Proud Lake Recreation Area – A Stepping Stones program location: Part 1

The outreach Stepping Stones program by Michigan State University Extension and the Michigan Department of Natural Resources is designed to take urban youth to an outdoor setting while incorporating activities.

Stepping Stones is the introduction to the outside world for many youth. One goal of this program by Michigan State University Extension and the Michigan Department of Natural Resources is to have youth return every year to continue their outdoor education and potentially gain experience working in outdoor sciences. The Stepping Stones staff is the first step when it comes to encouraging outdoor activity and trying something new. This article series will explore the outreach conducted across five Michigan State Parks in the Southeast Michigan. These parks are: Island Lake Recreation Area, Maybury State Park, Proud Lake Recreation Area, Holly Recreation Area and Belle Isle State Park. In addition, five other parks across the state also hold Stepping Stones programs at Bay City Recreation Area, Sleepy Hollow State Park, Fort Custer Recreation Area, Muskegon State Park and P.J. Hoffmaster State Park.

Proud Lake Recreation Area
Proud Lake Recreation Area is approximately 4700 acres located over the Huron River in Wixom, Michigan. More than 20 miles of trails cover several diverse habitats. During the winter months, skiers can enjoy seeing the evergreens draped with snow. In the spring, hepatica, marsh marigold, violets and many other wildflowers cover the land. Guided interpretive walks and other nature activities are offered. A schedule of upcoming programs is available at the park office year-round or at the campground office during the summer months. Activities available include boat rentals, cross country skiing, equestrian and fishing among others. Facilities available for public use include a boat launch, cabins and lodges, concession stands and electrical service among others.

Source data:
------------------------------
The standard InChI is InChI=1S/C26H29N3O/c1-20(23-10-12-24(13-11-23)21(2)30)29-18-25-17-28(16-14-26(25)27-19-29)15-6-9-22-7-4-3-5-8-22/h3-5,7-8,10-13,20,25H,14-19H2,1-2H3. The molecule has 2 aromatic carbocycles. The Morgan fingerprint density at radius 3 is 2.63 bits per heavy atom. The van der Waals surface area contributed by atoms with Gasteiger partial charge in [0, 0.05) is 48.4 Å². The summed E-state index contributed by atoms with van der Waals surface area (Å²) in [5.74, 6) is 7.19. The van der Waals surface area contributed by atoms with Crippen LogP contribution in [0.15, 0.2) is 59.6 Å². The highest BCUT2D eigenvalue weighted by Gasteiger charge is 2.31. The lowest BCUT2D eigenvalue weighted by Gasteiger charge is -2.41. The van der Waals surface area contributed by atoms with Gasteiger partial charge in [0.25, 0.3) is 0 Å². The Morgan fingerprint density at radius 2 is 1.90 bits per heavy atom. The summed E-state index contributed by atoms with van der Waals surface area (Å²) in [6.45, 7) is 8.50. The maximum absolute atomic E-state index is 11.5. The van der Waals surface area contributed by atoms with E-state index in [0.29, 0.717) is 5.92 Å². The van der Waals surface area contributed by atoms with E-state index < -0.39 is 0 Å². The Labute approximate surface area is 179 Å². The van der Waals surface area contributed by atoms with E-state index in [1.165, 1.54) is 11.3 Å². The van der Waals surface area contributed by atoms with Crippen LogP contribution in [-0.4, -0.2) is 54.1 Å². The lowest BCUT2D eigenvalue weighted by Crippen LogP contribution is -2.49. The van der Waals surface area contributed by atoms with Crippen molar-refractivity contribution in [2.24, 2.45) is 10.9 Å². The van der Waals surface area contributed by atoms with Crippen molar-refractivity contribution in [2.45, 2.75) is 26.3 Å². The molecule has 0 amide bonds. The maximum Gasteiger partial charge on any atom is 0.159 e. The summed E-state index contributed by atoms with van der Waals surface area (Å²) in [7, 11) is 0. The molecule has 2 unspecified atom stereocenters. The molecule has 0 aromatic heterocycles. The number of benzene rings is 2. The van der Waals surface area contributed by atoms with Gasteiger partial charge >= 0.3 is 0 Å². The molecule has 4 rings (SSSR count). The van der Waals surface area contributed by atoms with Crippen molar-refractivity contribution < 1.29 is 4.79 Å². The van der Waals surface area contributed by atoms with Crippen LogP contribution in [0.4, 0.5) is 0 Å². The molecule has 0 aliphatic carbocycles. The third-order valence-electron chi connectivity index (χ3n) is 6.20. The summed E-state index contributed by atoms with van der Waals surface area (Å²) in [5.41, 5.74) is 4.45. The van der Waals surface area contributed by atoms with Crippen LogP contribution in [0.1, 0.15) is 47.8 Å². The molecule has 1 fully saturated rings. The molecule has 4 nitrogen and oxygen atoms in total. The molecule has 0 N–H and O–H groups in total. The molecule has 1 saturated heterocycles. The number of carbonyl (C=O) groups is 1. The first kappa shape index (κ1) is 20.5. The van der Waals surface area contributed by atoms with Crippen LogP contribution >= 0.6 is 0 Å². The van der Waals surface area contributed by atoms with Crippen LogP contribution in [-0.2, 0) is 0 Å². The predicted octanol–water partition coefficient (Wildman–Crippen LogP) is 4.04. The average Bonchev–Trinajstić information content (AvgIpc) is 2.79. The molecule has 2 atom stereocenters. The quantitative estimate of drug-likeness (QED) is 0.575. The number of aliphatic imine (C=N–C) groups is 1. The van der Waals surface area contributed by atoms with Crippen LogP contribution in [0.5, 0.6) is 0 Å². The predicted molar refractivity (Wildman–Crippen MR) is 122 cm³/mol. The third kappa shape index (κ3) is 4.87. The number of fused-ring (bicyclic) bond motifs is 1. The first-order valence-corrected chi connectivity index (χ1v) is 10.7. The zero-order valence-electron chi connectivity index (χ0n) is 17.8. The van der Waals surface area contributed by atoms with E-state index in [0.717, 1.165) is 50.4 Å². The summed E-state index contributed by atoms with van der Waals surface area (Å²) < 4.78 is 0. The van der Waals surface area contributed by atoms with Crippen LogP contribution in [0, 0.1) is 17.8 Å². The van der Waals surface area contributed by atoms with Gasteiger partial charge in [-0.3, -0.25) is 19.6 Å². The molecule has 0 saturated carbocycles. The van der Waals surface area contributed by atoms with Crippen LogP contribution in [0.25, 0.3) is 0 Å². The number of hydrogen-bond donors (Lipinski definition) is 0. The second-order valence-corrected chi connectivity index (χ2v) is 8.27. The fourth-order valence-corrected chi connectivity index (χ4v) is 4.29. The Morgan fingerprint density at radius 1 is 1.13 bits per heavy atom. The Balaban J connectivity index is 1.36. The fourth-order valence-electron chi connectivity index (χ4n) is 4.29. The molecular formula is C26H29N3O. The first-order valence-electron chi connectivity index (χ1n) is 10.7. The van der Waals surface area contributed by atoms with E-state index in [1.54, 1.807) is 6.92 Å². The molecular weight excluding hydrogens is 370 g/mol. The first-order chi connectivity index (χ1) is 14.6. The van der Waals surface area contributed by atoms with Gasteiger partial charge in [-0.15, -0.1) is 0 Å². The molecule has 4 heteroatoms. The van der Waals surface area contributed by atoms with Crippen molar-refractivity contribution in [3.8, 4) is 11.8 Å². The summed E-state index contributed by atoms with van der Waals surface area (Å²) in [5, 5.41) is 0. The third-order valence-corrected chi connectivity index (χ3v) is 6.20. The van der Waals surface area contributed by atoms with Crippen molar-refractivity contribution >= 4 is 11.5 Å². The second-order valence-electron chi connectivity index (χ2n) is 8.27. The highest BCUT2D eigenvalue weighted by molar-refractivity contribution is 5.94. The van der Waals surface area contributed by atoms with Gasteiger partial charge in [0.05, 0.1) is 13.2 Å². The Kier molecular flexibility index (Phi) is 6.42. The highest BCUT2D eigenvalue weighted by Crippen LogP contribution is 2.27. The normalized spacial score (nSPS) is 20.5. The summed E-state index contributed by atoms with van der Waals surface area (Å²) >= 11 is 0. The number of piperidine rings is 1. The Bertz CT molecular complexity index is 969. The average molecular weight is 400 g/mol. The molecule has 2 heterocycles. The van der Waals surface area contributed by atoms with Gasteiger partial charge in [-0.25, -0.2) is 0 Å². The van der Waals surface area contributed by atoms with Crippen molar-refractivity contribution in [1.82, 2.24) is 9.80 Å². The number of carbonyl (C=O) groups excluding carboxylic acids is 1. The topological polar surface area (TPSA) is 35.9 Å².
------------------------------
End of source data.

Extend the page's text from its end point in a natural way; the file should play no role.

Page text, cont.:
The Stepping Stones program staff provides five different programs at this park for inner city youth who do not have the opportunity to enjoy the outdoors in their respective cities. Youth are taught how to fish while learning the parts of a rod and reel, the parts of a fish, how to cast properly (including underhand casting to avoid injury), and the importance of aquatic vegetation. The staff explains the chain of oxygen and how fish play a major role in producing oxygen. This is a great opportunity to promote the bravery of these students as they step into a new environment that is encouraging, but does not force the children to touch worms and take fish off the hook which allows them to get the full fishing experience.

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